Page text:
One surprise for fans of traditional Japanese culture when visiting the Seiko Museum is that the facility has an extensive collection of Japanese brocade prints, called nishiki-e. Some are on display at any one time. The bonus for timepiece lovers is that each print includes or highlights a Japanese clock, or wadokei.
Followers of this series on the museum will recall an earlier installment, titled Treasuring Traditional Time-Keeping , in which we overviewed wadokei. We promised to highlight some nishiki-e. If you would prefer to read that story on some other occasion, the relevant information here is that wadokei showed time by dividing the day into two zones, each with six Japanese hours, with corresponding zodiac signs for each.
Nishiki-e were very colorful commercial prints. The term derives from the combination of nishiki, which were colorful silk brocades, and e, or pictures. Many readers may think of nishiki-e as ukiyo-e.
Nishiki-e were made by taking impressions from separate woodblocks carved for each color. The blocks had registration marks to ensure consistent accuracy when printing. The inventor of this process was apparently Harunobu Suzuki, in the 1760s. The Seiko Museum is blessed to have at least one example of his work, which we will touch on a little later.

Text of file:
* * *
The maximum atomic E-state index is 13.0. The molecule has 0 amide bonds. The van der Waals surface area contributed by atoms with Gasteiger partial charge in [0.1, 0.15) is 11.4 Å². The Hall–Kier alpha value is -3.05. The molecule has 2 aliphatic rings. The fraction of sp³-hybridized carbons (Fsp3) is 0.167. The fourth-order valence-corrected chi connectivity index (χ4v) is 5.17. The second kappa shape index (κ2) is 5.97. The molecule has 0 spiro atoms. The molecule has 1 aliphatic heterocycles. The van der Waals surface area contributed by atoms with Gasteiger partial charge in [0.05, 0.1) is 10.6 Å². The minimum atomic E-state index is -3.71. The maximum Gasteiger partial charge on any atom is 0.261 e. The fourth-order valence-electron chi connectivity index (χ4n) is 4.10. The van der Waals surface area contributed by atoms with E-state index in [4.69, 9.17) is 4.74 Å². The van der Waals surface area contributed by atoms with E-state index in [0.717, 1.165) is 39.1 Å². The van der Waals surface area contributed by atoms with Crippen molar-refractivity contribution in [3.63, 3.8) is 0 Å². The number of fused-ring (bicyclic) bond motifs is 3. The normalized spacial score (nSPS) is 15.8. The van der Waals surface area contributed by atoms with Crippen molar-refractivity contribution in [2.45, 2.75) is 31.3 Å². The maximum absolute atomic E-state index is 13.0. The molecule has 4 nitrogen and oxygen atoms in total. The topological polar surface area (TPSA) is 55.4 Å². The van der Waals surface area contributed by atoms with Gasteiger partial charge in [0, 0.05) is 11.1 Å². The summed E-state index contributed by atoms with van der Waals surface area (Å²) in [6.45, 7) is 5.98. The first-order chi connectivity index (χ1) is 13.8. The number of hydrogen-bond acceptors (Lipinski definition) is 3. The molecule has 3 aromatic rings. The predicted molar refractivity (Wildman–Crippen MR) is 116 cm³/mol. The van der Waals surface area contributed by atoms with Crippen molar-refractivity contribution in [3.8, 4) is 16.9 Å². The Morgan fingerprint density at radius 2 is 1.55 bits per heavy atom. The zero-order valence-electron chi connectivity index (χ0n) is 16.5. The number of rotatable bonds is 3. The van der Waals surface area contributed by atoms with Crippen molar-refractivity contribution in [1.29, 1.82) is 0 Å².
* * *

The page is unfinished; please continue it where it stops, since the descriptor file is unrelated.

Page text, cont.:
The first print of special note is from Suzuki Harunobu (we have put his surname first, as per Japanese name order), in view of his inventing the nishiki-e genre. This work is called The Evening Bell of the Clock, created in around 1766, and features two women. One is apparently drying herself after a bath and the other is gazing at the clock. The print is from a series called Eight Views of the Parlor.
Another valuable piece in the Seiko Museum's collection is The 12 Hours of the Green Houses, by Kitagawa Utamaro, who was famed for his images of idealized beauty and who greatly influenced the Impressionist movement in the 19th century. This print appears to be part of a whole series by Utamaro that featured beauties portrayed at the 12th hour in the Japanese time system.
A third example of particular note is from Utagawa Kunisada, also known as Utagawa Toyokuni III. The print depicts a samurai setting a single-folio lantern clock in a scene from the Chushingura. That play was a fictionalized account of the 47 samurai who took revenge for the ritual suicide of their lord. The Seiko Museum has a similar clock in its collection, with double folio balances. This print featured in a stamp collection that Japan Post issued in 2004.
In the next installment of this series about the Seiko Museum, we take a glance at the famous Seiko 5, a mechanical watch series that has remained incredibly popular since its debuted in 1963.